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The more formulaic counterpart to RPG oddball Mario & Luigi: Superstar Saga, Golden Sun expands on proven genre archetypes to deliver an experience that both pays tribute to and refines the classic role-playing adventure. It also gives some Wii U owners, potentially, their first experience of a franchise that has a loyal following; whether it'll return with a new title will be a hot topic for those fans in the coming months and years.

The game opens with protagonist Isaac awaking to the sound of a terrible storm threatening to destroy his hometown of Vale (that's two RPG clichés in the opening minute — sleeping protagonist AND village destruction, for those keeping score at home). The residents of Vale are able to harness a powerful energy known as Psynergy, a supernatural force that manifests in a variety of ways such as telekinesis, and are in the midst of doing so to stave off a giant boulder when the game begins. The village is ultimately spared (though not without casualties), and begins in earnest once these events have unfolded.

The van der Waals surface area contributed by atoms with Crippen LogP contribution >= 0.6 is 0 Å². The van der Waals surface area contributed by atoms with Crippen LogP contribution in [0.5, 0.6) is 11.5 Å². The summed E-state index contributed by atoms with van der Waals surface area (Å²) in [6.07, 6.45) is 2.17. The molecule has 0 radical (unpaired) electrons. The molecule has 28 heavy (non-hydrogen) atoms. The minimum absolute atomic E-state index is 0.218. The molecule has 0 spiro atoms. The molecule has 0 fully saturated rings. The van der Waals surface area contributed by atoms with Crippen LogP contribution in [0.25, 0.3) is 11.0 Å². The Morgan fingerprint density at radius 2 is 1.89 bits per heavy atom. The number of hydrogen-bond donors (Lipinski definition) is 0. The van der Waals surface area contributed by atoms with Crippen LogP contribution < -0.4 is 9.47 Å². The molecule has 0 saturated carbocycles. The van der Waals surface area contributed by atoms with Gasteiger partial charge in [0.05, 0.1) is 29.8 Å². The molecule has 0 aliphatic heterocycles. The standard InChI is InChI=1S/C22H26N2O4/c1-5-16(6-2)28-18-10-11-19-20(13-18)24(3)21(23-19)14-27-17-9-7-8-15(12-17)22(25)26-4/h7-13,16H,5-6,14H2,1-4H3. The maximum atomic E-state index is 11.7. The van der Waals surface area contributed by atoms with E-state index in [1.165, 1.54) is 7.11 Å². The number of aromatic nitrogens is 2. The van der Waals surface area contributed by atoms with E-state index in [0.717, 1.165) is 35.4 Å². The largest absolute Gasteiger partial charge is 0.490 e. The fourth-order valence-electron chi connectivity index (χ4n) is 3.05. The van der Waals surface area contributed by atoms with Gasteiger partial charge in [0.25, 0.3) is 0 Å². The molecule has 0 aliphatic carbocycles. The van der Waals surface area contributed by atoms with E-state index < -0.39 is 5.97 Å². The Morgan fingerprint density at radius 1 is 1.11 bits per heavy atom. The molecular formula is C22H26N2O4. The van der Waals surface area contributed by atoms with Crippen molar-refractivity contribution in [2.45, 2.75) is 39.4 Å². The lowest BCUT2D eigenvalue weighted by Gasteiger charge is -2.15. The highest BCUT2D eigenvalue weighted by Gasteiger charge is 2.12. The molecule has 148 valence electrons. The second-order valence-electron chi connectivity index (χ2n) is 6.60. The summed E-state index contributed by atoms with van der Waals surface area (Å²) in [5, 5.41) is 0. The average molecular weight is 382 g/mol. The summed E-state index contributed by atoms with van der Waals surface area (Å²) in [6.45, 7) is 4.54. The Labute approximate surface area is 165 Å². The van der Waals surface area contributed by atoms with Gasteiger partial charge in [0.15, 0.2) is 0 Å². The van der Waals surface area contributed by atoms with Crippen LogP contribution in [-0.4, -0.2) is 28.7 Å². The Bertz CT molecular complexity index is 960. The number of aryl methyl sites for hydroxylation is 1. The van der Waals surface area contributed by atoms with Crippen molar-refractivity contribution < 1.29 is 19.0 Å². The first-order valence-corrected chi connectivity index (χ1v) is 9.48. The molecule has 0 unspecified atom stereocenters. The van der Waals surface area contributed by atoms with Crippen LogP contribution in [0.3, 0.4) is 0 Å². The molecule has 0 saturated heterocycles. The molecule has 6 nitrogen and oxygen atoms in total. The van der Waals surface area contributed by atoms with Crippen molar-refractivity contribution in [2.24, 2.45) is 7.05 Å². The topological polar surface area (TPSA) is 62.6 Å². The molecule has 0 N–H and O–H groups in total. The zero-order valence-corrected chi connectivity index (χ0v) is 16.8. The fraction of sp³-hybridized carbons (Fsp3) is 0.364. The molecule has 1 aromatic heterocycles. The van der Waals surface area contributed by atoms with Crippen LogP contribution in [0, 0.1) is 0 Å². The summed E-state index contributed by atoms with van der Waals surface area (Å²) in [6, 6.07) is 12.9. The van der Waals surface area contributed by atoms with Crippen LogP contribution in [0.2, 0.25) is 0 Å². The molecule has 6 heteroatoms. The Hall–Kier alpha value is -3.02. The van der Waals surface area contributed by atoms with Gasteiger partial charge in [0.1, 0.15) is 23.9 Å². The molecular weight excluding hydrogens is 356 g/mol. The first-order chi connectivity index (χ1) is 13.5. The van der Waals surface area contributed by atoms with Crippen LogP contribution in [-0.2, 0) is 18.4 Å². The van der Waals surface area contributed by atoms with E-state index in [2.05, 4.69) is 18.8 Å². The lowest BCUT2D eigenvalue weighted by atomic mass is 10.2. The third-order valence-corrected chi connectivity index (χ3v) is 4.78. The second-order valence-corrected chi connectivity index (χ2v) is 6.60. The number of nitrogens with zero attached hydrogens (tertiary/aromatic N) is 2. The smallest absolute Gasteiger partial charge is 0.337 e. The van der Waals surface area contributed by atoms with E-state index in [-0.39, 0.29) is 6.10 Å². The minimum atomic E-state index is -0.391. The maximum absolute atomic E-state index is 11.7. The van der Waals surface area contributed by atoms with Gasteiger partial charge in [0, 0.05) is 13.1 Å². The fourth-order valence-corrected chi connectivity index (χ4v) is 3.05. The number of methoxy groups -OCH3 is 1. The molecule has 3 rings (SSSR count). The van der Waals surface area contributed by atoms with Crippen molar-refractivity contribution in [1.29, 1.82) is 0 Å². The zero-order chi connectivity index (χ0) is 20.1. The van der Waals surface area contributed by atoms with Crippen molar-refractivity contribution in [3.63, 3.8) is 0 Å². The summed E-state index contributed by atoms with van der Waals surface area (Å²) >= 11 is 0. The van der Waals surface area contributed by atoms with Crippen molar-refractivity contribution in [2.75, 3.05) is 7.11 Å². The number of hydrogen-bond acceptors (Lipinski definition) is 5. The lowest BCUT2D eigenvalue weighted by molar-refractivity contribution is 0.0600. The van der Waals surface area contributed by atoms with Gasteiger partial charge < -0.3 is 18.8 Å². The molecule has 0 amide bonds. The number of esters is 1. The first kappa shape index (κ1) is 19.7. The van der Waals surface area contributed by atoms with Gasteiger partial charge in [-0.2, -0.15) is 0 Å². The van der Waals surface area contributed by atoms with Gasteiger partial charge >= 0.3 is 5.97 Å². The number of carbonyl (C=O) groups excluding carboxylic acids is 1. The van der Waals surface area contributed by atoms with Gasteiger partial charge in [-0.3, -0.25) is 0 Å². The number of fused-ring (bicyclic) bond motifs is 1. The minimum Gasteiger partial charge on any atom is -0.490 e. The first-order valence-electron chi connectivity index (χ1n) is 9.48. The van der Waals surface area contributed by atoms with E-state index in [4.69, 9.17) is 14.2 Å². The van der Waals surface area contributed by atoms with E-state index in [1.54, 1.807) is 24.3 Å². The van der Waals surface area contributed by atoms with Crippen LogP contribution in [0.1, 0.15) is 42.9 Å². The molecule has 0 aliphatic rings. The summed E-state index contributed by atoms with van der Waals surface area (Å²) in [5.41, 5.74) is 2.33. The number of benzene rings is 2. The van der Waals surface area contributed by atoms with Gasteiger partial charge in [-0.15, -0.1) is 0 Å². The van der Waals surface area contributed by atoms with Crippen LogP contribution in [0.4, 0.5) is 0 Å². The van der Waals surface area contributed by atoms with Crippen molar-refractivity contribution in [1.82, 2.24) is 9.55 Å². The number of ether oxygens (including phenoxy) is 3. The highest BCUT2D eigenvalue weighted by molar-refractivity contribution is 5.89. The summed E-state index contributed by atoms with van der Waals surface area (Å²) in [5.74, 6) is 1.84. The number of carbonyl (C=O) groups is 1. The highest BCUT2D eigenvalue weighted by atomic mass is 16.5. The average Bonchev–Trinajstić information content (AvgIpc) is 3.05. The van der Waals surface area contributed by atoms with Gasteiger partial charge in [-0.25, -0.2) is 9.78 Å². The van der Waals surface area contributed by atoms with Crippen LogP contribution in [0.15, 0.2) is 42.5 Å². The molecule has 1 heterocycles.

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Without spoiling much of the plot, Golden Sun takes a leisurely attitude to establishing an overarching narrative, instead prioritising character introduction and explanation of the game's rich setting. It's a gamble that ultimately pays off, allowing it to craft interesting characters to which you can relate, but those easily frustrated with such a stifling pace may find themselves turned off before it even truly begins. It can be a little hard to keep tabs on what's going on at times, an issue largely caused by its tendency to talk perhaps a little excessively and drown out important information with extraneous chatter, but the patter does make for a more endearing experience on the whole. Golden Sun also loves to make the player feel included in the many exchanges, constantly throwing Yes/No questions into the mix, but these never feel important to the plot and rarely fit naturally with the dialogue itself, instead feeling more akin to contrived interactivity.